Purchase this article with an account.
Simon J. Watt, Kurt Akeley, Martin S. Banks; Using multiple image planes to achieve near-correct focus cues in a 3d display. Journal of Vision 2004;4(8):463. doi: 10.1167/4.8.463.
Download citation file:
© ARVO (1962-2015); The Authors (2016-present)
Conventional digital displays present stimuli at only one focal distance because the light comes from a single surface. When the display is meant to create a 3d percept, two significant problems occur. First, depth information from accommodation and the blur gradient is uncontrolled, which can lead to distortions in perceived 3d structure. Second, observers often experience discomfort and have difficulty fusing the two eyes' images because of the decoupling of vergence and accommodation. We devised and implemented a display technique that uses multiple image planes to present stereoscopic stimuli at near-correct focal distances. Each eye's view is the sum of several images, each presented at a different focal distance. Parts of the scene at “intermediate distances” (i.e., between the image planes) are displayed by distributing the image intensity, along lines of sight, across two or more image planes. Experiments showed that the display was effective in reducing problems caused by the accommodation-vergence mismatch. Compared to a fixed display distance, observers required less time to fuse a random-dot stereogram presented at different distances, including distances between the image planes. Stereoscopic depth constancy was also improved. Observers reported, however, that a slanted textured plane viewed monocularly did not look planar. This finding is understandable because focus cues should be given more weight in the absence of disparity signals, and at distances between the image planes, the blur gradient in our display differs significantly from that created by a real slanted plane. Our experiments provide further evidence that depth percepts are affected by focus cues. We conclude that the multiple-planes approach provides a practical solution to some of the problems created by conventional displays.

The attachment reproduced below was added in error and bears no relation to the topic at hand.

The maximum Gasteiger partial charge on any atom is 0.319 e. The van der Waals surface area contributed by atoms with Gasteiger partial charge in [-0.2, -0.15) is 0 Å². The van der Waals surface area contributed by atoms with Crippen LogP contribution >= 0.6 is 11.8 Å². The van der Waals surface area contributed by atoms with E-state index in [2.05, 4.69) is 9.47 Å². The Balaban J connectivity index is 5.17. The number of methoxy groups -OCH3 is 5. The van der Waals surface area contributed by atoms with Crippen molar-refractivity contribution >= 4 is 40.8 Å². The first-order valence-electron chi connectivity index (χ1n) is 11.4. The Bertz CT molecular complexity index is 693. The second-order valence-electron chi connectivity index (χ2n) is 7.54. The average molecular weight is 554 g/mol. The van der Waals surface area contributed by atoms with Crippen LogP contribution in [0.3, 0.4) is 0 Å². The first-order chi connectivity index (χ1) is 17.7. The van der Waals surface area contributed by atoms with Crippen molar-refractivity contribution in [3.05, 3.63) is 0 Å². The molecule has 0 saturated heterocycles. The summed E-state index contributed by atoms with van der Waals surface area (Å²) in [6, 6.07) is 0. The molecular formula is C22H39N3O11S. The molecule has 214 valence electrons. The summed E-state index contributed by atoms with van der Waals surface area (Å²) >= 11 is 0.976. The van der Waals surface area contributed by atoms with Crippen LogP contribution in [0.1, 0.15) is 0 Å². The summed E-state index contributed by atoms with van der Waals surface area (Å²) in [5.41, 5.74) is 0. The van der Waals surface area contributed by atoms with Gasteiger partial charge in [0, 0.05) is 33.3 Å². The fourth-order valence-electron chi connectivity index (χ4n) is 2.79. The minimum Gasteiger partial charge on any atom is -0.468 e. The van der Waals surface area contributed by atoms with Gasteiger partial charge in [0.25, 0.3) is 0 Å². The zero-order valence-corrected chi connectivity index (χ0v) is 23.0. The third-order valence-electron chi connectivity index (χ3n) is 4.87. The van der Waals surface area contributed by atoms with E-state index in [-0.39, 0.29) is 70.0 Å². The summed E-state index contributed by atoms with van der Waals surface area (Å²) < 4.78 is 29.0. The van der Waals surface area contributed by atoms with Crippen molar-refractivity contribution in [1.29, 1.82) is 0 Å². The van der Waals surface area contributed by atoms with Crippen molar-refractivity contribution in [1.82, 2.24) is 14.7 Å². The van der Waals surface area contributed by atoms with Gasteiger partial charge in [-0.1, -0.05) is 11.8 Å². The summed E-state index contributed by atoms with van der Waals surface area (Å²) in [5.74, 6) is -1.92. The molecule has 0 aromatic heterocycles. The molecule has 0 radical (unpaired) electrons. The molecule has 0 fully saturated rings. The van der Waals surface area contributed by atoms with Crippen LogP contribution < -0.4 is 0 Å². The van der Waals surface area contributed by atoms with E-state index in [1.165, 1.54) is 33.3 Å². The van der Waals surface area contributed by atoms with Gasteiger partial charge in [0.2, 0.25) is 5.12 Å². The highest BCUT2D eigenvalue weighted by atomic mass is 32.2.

This PDF is available to Subscribers Only